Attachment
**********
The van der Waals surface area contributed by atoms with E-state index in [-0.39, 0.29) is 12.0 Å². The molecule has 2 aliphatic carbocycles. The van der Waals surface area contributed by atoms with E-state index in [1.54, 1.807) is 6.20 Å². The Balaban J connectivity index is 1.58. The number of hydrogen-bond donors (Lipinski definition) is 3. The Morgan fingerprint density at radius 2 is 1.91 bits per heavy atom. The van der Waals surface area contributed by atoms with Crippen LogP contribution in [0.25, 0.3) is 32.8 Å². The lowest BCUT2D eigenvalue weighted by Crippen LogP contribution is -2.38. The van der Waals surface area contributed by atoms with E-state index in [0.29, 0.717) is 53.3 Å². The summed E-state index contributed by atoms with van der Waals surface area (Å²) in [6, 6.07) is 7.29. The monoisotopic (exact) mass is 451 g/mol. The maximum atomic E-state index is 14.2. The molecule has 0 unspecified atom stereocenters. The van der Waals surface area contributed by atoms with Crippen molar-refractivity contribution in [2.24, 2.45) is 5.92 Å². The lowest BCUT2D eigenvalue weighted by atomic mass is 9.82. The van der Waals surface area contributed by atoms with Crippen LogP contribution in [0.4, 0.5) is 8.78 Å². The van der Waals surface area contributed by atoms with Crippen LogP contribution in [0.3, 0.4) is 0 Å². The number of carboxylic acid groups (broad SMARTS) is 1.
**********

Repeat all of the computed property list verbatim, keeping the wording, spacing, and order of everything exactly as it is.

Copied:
The van der Waals surface area contributed by atoms with E-state index in [-0.39, 0.29) is 12.0 Å². The molecule has 2 aliphatic carbocycles. The van der Waals surface area contributed by atoms with E-state index in [1.54, 1.807) is 6.20 Å². The Balaban J connectivity index is 1.58. The number of hydrogen-bond donors (Lipinski definition) is 3. The Morgan fingerprint density at radius 2 is 1.91 bits per heavy atom. The van der Waals surface area contributed by atoms with Crippen LogP contribution in [0.25, 0.3) is 32.8 Å². The lowest BCUT2D eigenvalue weighted by Crippen LogP contribution is -2.38. The van der Waals surface area contributed by atoms with E-state index in [0.29, 0.717) is 53.3 Å². The summed E-state index contributed by atoms with van der Waals surface area (Å²) in [6, 6.07) is 7.29. The monoisotopic (exact) mass is 451 g/mol. The maximum atomic E-state index is 14.2. The molecule has 0 unspecified atom stereocenters. The van der Waals surface area contributed by atoms with Crippen molar-refractivity contribution in [2.24, 2.45) is 5.92 Å². The lowest BCUT2D eigenvalue weighted by atomic mass is 9.82. The van der Waals surface area contributed by atoms with Crippen LogP contribution in [0.4, 0.5) is 8.78 Å². The van der Waals surface area contributed by atoms with Crippen LogP contribution in [0.3, 0.4) is 0 Å². The number of carboxylic acid groups (broad SMARTS) is 1.